Objections to housing plan
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Campion Homes has applied to Fife Council to build 80 new homes on land to the north of Cameron Crescent at Temple, Balcurvie.
However, more than 100 objections have been registered with the local authority’s planning service, with only a handful of submissions expressing support for the development.
One of the the objectors, a resident who has lived in Windygates all her life and is the fourth generation of her family to be brought up there, said: “This village has fought for over 30 years to stop development on this site and won, but now the goalposts have been moved.
“Originally the developer was told that they needed two vehicle access points and this couldn’t be done, so now the council is saying one will do.
“The streets in the middle of the village are not built for this kind of traffic.
“The lorries taking material to the site will have to use these streets too.”
She also claimed the infrastructure of the village would not be able to cope with so many new houses.
“The drainage system and sewage system can’t cope as it is, and all these houses will make matters worse,” she said.
Other objectors have highlighted previous planning applications for development of the site being refused – and rejected again on appeal – and insist the land should not be zoned for housing.
One commented: “The people of the surrounding Temple area have objected to houses being built on this land for the last 30 years. Why has this harassment continued?
“Residents of this village have been to court and won a legal decision not to have houses built on this land. Who can overrule the court's decisions? Who can overrule the Secretary of State?
“If this land is put up for housing, who will compensate all the thousands who contributed to the legal battle and won the case?”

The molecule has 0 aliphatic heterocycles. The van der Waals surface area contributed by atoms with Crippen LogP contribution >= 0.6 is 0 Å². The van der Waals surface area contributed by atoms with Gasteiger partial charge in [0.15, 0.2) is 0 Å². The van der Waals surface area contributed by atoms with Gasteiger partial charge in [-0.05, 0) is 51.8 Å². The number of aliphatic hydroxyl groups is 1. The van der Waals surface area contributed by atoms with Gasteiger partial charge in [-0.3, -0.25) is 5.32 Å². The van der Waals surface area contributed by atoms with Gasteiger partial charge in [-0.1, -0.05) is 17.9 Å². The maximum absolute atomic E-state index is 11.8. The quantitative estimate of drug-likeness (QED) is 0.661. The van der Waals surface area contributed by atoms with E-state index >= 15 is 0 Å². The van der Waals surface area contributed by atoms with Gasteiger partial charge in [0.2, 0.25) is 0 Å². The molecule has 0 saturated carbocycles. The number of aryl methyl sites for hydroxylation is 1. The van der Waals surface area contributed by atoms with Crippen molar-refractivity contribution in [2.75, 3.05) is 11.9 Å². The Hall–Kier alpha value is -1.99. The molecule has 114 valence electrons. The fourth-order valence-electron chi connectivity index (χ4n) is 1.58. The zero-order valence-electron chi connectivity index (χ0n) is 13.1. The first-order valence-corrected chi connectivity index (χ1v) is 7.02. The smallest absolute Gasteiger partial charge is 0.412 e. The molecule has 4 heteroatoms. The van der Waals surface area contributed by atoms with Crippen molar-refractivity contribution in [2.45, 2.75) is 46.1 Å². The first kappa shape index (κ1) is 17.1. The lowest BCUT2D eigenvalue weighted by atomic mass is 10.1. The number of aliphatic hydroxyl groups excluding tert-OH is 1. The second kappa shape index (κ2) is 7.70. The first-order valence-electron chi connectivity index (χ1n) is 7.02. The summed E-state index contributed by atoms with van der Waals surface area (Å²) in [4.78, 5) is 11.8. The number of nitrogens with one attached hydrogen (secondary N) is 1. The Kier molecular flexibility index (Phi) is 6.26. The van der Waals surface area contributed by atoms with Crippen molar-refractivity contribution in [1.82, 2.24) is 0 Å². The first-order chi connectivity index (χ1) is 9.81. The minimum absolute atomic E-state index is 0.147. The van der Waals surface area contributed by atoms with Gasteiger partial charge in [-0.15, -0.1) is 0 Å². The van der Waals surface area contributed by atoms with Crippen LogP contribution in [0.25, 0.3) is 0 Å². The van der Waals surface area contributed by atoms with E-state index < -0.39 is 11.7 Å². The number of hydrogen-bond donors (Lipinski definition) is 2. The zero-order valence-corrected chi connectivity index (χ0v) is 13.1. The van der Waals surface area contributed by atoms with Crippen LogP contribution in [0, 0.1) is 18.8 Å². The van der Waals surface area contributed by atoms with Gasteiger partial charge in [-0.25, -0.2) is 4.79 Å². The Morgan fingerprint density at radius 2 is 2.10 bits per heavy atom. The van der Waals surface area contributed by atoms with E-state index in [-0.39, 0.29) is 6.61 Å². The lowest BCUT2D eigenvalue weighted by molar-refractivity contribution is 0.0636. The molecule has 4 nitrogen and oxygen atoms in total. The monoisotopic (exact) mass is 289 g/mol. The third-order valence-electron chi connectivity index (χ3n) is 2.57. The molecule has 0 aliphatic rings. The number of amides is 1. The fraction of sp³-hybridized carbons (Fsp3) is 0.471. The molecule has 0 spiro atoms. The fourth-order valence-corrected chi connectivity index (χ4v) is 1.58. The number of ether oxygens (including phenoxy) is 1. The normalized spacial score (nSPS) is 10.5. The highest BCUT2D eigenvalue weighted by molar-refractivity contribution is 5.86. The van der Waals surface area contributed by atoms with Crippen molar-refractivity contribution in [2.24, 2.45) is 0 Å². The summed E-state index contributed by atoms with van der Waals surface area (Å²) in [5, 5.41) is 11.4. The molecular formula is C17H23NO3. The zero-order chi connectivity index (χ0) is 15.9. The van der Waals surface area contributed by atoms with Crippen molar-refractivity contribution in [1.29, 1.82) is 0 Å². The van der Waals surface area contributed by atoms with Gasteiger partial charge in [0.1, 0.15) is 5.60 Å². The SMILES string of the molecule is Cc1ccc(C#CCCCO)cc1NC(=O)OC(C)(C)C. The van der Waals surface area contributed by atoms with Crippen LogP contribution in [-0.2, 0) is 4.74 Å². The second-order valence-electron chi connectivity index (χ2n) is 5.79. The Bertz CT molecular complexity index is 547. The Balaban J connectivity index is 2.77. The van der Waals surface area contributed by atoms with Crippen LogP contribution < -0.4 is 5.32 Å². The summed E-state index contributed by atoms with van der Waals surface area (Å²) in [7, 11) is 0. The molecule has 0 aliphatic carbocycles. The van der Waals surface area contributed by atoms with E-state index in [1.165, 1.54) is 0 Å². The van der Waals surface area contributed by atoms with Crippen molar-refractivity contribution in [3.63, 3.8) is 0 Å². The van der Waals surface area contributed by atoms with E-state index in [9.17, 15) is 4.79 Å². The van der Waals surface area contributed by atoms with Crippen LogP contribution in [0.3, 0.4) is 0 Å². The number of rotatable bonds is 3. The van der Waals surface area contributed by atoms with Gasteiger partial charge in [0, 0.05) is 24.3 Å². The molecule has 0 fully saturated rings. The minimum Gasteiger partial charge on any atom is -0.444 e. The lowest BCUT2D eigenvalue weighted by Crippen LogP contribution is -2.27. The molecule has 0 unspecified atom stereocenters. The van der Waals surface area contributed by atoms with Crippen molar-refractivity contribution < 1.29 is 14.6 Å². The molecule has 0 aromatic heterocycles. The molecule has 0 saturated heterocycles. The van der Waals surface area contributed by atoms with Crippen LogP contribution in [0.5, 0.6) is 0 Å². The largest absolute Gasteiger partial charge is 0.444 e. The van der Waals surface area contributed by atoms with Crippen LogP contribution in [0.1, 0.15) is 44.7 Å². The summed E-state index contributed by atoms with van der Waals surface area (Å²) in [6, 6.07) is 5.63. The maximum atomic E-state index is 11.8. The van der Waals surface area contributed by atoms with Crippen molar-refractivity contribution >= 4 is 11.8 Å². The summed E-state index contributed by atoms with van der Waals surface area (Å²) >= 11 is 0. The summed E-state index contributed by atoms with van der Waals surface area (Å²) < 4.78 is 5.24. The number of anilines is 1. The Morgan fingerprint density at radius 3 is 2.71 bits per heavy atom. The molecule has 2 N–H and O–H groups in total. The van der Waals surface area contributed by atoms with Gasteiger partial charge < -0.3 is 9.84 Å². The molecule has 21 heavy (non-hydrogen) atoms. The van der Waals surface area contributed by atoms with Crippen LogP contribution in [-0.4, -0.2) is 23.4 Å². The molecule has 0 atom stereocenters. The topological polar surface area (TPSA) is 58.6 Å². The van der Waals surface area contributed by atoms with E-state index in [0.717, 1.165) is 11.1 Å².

Further concerns relate to environmental issues, with claims the land is home to a variety of wildlife, including deer, foxes, rabbits and bats.
Issues over disruption during the construction of the houses, traffic congestion on already busy roads in the village, and pressures on schools and health services have also been raised.
One resident said: “The surrounding village GPs and dental practices are not taking on their list any new patients. Eighty more homes would add pressure to NHS services, which are already under great strain. What plans are proposed?”
Campion Homes held online and in-person consultation events prior to submitting its planning application which it had hoped would address concerns that might arise.
Its report following the consultations states: “Whilst a number of people who have got involved with the engagement event have apprehensions about the proposals, there was also a significant number of people who have registered an interest because they support the development.”
And in its planning report supporting the application, Campion expresses the view that the delivery of 80 modern and high-quality homes on the site will make a significant contribution to meeting housing needs in general across Fife.
And it concludes: “Development of the site need not generate adverse impacts on existing services and infrastructure and will not adversely affect the amenity of existing or future residents.”
It will now be up to councillors to decide in due course whether or not to approve the development.